The question was posed from the time they arrived in the SEC as highly rated high school prospects -- one from Summerville, S.C, and the other from Foley, Ala.
Now, they're poised to be first-round picks in the NFL draft, and the question is still raging.
Following their freshman seasons, I was in Jones' corner all the way. After their sophomore seasons, I was a Green convert. And after this past season, I was torn, although I felt like Jones had the better season with Green having to miss the four games at the start.
Watching them go head-to-head in the NFL combine workouts on Sunday was a treat. Yes, it was only testing with no pads and nobody trying to break you in half coming over the middle, but it was obvious that Jones was dialed in and determined to make a statement.
In fact, he told somebody close to him before the workouts that he was going to do exactly what he went out and did -- and that is steal the spotlight from Green.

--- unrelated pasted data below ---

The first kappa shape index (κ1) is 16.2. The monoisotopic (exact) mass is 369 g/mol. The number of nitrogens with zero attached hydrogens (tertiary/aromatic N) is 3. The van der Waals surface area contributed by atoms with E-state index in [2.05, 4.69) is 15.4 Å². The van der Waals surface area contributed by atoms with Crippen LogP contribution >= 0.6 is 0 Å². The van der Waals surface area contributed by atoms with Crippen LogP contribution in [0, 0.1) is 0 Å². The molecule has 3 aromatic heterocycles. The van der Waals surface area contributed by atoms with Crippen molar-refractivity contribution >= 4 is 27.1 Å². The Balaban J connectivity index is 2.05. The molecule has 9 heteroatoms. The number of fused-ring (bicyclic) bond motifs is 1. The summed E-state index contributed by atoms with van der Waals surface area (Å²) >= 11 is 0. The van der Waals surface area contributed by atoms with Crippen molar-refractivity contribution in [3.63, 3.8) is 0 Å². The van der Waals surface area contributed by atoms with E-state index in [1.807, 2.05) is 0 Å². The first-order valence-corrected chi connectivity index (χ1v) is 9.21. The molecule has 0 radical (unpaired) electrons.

Jones, who was measured at 6-foot-2 3/4 and weighed 220 pounds, posted the third fastest 40-yard dash time among receivers with a 4.39. His 11-3 broad jump was the longest among receivers and two inches away from the combine record. He also had a 38.5-inch vertical jump.
Green, who was measured at 6-3 5/8 and weighed 211 pounds, ran a 4.48 in the 40 to go along with a 10-6 broad jump and 34.5-inch vertical jump.
It's a little surprising that Green didn't run a faster time for the clock and that Jones ran as fast as he did. But when's the last time you saw anybody run Jones down from behind. Think back to that LSU game during the 2009 season. When he broke that tackle and got a few steps, he was pulling away from people, and even though Patrick Peterson wasn't on the field for that play, there was no shortage of speed in the LSU secondary.
The reality is that both Jones and Green will be great players in the NFL, and there's a chance now that both may go in the top 10 picks.
Ask me after their rookie seasons.